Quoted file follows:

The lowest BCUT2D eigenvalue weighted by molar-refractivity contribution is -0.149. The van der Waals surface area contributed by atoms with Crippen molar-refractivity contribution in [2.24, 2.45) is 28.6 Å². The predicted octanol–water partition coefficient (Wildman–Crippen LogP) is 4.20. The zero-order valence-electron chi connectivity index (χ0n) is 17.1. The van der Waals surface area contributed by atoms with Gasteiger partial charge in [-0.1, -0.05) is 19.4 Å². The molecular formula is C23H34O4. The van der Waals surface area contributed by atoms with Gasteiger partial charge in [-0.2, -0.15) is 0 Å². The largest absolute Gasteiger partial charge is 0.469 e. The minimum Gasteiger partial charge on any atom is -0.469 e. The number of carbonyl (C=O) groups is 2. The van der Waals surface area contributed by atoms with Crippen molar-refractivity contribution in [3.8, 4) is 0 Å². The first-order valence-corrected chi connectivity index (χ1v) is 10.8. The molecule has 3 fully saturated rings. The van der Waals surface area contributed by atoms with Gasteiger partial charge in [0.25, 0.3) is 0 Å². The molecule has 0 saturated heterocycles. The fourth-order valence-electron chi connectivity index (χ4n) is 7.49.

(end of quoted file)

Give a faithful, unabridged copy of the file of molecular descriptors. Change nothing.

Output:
The lowest BCUT2D eigenvalue weighted by molar-refractivity contribution is -0.149. The van der Waals surface area contributed by atoms with Crippen molar-refractivity contribution in [2.24, 2.45) is 28.6 Å². The predicted octanol–water partition coefficient (Wildman–Crippen LogP) is 4.20. The zero-order valence-electron chi connectivity index (χ0n) is 17.1. The van der Waals surface area contributed by atoms with Gasteiger partial charge in [-0.1, -0.05) is 19.4 Å². The molecular formula is C23H34O4. The van der Waals surface area contributed by atoms with Gasteiger partial charge in [-0.2, -0.15) is 0 Å². The largest absolute Gasteiger partial charge is 0.469 e. The minimum Gasteiger partial charge on any atom is -0.469 e. The number of carbonyl (C=O) groups is 2. The van der Waals surface area contributed by atoms with Crippen molar-refractivity contribution in [3.8, 4) is 0 Å². The first-order valence-corrected chi connectivity index (χ1v) is 10.8. The molecule has 3 fully saturated rings. The van der Waals surface area contributed by atoms with Gasteiger partial charge in [0.25, 0.3) is 0 Å². The molecule has 0 saturated heterocycles. The fourth-order valence-electron chi connectivity index (χ4n) is 7.49.